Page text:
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Starting Point-Teaching Entry Level Geoscience > Investigative Case Based Learning > Investigative Case Based Learning Examples > Investigative Case - "Swampeast Missouri"
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Investigative Case - "Swampeast Missouri"

Developed for Lifelines Online by Michelle Fisher at Three Rivers Community College, Poplar Bluff, Missouri. (http://www.bioquest.org/lifeline/ (more info) )

This activity was selected for the On the Cutting Edge Reviewed Teaching Collection

This activity has received positive reviews in a peer review process involving five review categories. The five categories included in the process are

  • Scientific Accuracy
  • Alignment of Learning Goals, Activities, and Assessments
  • Pedagogic Effectiveness
  • Robustness (usability and dependability of all components)
  • Completeness of the ActivitySheet web page

For more information about the peer review process itself, please see http://serc.carleton.edu/NAGTWorkshops/review.html.


This page first made public: May 13, 2008

This material is replicated on a number of sites as part of the SERC Pedagogic Service Project

Summary


Students will explore wetland hydrology and biology and decide whether or not to restore a wetland or retain dams and drainage systems. They will examine the complexity of decisions regarding wetland restoration as well as investigate viewpoints of various stakeholders in the draining of wetlands. While set in Missouri, the case can apply to any wetland conservation or restoration project.

Learning Goals

At the end of this module, students will be able to:

Context for Use

This case is appropriate for introductory Geoscience, Environmental Science, Biology classes for major or nonmajors. It has lab and field components in which students conduct water quality sampling in the field independently and then bring the data back to class for discussion. Suitable for starting a unit on wetlands.

http://serc.carleton.edu/introgeo/icbl/size.html - Different types of objectives can be accomplished by implementing case-based learning in different sized classes.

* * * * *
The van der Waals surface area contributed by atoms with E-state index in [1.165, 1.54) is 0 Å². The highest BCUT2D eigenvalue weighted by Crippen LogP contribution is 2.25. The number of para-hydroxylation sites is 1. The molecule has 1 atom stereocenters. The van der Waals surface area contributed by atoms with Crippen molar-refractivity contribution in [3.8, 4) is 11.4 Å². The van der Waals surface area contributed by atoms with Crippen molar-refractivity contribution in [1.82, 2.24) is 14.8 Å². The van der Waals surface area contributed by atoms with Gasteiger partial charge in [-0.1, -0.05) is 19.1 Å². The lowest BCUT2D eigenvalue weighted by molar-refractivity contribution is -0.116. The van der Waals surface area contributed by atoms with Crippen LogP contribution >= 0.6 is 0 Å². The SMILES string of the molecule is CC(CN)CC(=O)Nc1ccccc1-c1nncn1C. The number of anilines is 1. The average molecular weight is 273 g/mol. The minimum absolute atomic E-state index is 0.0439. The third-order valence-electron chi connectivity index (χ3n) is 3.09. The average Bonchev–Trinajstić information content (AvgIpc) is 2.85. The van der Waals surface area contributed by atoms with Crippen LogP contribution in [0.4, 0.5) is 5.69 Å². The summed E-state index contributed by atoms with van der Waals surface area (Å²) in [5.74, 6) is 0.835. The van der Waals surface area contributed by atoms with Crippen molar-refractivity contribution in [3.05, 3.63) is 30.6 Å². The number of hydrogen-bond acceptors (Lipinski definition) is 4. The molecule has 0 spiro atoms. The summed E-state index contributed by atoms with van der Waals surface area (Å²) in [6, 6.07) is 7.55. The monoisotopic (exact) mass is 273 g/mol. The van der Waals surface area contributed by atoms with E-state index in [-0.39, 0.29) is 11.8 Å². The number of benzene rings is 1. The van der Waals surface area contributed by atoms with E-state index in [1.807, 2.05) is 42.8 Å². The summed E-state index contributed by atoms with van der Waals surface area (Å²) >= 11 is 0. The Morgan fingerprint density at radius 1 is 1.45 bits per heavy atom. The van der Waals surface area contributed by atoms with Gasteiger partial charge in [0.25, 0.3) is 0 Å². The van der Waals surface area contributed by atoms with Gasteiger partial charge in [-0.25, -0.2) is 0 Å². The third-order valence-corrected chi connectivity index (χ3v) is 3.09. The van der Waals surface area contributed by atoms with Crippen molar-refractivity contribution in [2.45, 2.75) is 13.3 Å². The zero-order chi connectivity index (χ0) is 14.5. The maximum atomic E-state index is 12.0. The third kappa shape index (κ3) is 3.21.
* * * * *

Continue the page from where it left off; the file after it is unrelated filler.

http://serc.carleton.edu/introgeo/icbl/adapt.html- What issues need to be taken into account before introducing cases to your class?

Teaching Materials

Scenario - Swampeast Missouri!

Nate Eddleman had just graduated from college and become an ecological preservationist. Before beginning his new career he wanted to spend some time discovering his roots. He came to the Bootheel of Southeast Missouri to grow closer to his great-grandfather Sam and learn more about how Sam kept his family afloat during the Great Depression. While in the region, Nate also wanted to enjoy the outdoors and historical sites.

He chose to camp at Lake Wappapello with his great-grandfather to enjoy his company and do some fishing. One evening, the two sat at the campfire and Grandpa shared some stories of helping to develop the region. Nate took notes:

Grandpa helped build the miles of channels and ditches to drain the region of swamps. The land was considered uninhabitable. Only Indians would come to the swamps seasonally to hunt the abundant animals and to fish. By then, railroads were being built and the cypress trees from these "useless" swamps were strong and made excellent railroad ties. The trees were also used to build homes, such as the Hunter-Dawson home in New Madrid.

Once the swamps were drained, they found that the soil was rich. More people began to settle in the region hoping to make a buck. Early, the land was practically given away, now it is one of the most agriculturally productive regions in the United States.

Grandpa also told about helping build the dam in the '40's to control flooding and create this beautiful lake. The recreation area helps the region economically. Many people are now building homes along the lake to "get away from it all".